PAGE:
CBS News: "Bush Moves Ahead Of Kerry"
NYT: "Nation's Direction Prompts Voters' Concern, Poll Finds"

CBS reports in its first paragraph that:

Eight months from Election Day, it is already a nip-and-tuck Presidential race. George W. Bush currently leads John Kerry by three points among voters, while two weeks ago Kerry was up by one. Seven in ten of each candidate’s voters say they have already locked in their choices, and most voters already have clear opinions of the two presidential candidates’ qualities and their potential strengths and weaknesses in office.

Who do they think they are, Fox News? Give CBS credit for not burying the lede.

As you might expect, The Times is a different story. Before Adam Nagourney and Janet Elder deliver the bad news to their readers, they load up seven full paragraphs of copy - four of which contain either favorable descriptions of Kerry or negative descriptions of Bush including this big, fat quote from a disgruntled Republican:

"Our priorities need to be reshuffled," Darrell Griffin, 64, a Republican retired engineer from Hemphill, Tex., said in a follow-up interview. "The protection of the homeland and our allies from terrorism is important, but our economy in our own country and Social Security and things like that here at home are pretty important, too. "

Howell Raines is smiling right now, wherever he is... - T. Bevan 9:56 am | Link | Email | Send to a Friend

Monday, March 15 2004
I'm deeply disappointed, but not too surprised, by the election results. This morning the AP is reporting that Spain's incoming prime minister, Jose Luis Rodriguez Zapatero, says he will pull Spanish troops out of the Iraq coalition in July.

All the speculation over whether the election was a result of the government's hasty reaction in blaming ETA for the attacks or whether it was a referendum on Aznar's support of the war in Iraq hardly matters now. The message has been sent out loud and clear and there is simply no taking it back or changing the way the enemies of civilization will interpret it.

Unfortunately, the Spanish electorate honored the 200 souls who perished at the hands of terrorists last week by promoting a government that will, with a fairly high degree of certainty, adopt a less aggressive policy toward capturing and killing the types of people responsible for the massacre in Madrid.

I put this quote on the front page yesterday, but it's worth reprinting here for those who might have missed it. John Lloyd, a severe critic of the Bush administration, wrote in Scotland on Sunday:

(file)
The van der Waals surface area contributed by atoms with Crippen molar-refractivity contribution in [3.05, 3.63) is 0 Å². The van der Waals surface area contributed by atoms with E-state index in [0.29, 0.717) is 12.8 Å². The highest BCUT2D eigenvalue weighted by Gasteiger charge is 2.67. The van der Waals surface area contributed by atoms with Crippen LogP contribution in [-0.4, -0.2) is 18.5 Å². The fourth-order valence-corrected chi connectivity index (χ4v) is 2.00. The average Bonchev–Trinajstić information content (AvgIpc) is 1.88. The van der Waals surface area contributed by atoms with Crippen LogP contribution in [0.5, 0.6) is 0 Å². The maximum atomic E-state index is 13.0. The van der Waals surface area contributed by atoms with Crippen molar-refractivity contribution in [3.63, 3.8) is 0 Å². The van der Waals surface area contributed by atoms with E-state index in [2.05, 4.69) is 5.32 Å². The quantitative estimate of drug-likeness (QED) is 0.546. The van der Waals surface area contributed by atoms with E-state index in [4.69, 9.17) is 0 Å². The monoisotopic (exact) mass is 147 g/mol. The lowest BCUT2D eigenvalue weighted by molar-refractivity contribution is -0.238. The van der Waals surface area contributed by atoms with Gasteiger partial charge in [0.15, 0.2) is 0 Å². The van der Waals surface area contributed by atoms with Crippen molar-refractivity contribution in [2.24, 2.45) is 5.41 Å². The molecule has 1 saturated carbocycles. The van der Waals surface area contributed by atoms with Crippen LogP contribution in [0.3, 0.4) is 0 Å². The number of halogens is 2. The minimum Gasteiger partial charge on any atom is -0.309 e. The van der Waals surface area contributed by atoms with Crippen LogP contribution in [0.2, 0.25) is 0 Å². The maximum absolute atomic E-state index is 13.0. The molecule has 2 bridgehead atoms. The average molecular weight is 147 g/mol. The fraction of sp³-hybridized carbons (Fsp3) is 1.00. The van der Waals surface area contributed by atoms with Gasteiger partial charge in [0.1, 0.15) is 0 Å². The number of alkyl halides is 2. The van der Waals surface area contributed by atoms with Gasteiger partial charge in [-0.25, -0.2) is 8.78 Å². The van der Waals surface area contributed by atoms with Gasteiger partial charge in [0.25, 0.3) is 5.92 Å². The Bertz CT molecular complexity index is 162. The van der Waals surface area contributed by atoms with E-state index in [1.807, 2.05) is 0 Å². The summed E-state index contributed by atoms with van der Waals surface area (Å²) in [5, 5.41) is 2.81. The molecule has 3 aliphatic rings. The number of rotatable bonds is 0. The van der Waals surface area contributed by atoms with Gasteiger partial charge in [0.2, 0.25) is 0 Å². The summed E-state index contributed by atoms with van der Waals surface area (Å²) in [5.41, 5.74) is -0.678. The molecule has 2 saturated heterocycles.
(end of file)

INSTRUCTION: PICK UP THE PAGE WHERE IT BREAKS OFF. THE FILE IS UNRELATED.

Now, a world-wide alliance anathematises an America which has deposed the world’s leading fascist murderer, has helped bring a lesser fascist murderer to trial in the Hague, is struggling to guard and guarantee democratic development in Afghanistan and is seeking to stabilise a desperate Haiti. If fanatics are beyond the pale and young idealists must live for a while in their delusions, at least the rest of us should recognise the change. A curmudgeonly, limited and hard-to-like administration is pursuing causes which liberals have wished to be pursued for decades.

One of these causes is the defeat of terrorism. Whatever we discover on the identity of the Madrid massacre, the largest bulwark we have against terrorism’s success is the United States. The ‘international community’, usually equated with the UN, is in the end a collection of nation states which will, when push comes to shove, protect themselves.

It can only say that its ‘cabinet’, the UN Security Council, intervened to stop carnage since the war on a number of occasions which can be counted on the fingers of two hands. Policing the globe is a burden which we, the Europeans, have so far politely declined. The US is, as Philip Bobbitt has written, "the one state with the power and willingness to intervene on behalf of world order".

Madrid reminds us that we need that willingness, whatever pure evil hand left these bombs among the early morning workers of Spain.

With the elections in Spain yesterday, America's resolve to lead a relentless fight against terrorists and those who abet them around the world is more important than ever.
UPDATE: Tim Blair has substantial round up of comments from the blogosphere.

OUR BUSINESS: In a weird stroke of coincidence, yesterday the U.S. Secretary of State and a 52 year-old man in Bethlehem, Pennsylvania posed the same question to John Kerry: tell us which leaders are behind your recent boast about support from foreign leaders. Kerry's response to both men: "That's none of your business."

Au contraire, Monsieur.

POLLS: New Bush v. Kerry polls in Florida and Illinois.

THE CONSCIENTIOUS OBJECTOR: The Chicago Tribune runs a front page story on Staff Sgt Camilo Mejia from the Florida National Guard's 1st Battalion of the 124th Infantry Regiment. Mejia went AWOL five months ago upon returning home from Iraq and he plans to surrender to authorities today in Boston and seek "conscientious objector" status.

According to the Tribune:

Mejia accuses commanders of using GIs as "bait" to lure out Iraqi fighters so that U.S. soldiers could win combat decorations. He also says operations were conducted in ways that sometimes risked injuring civilians. He has accused his battalion and company commanders of incompetence and has reiterated other guardsmen's complaints about being poorly equipped.

Read the whole story. As someone who fought in a war he didn't believe in and who is now adamantly opposed to our policy in Iraq, I'd be interested in knowing what John Kerry thinks of the Mejia case. And no, I'm not being facetious. - T. Bevan 8:39 am | Link | Email

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Archives - 2004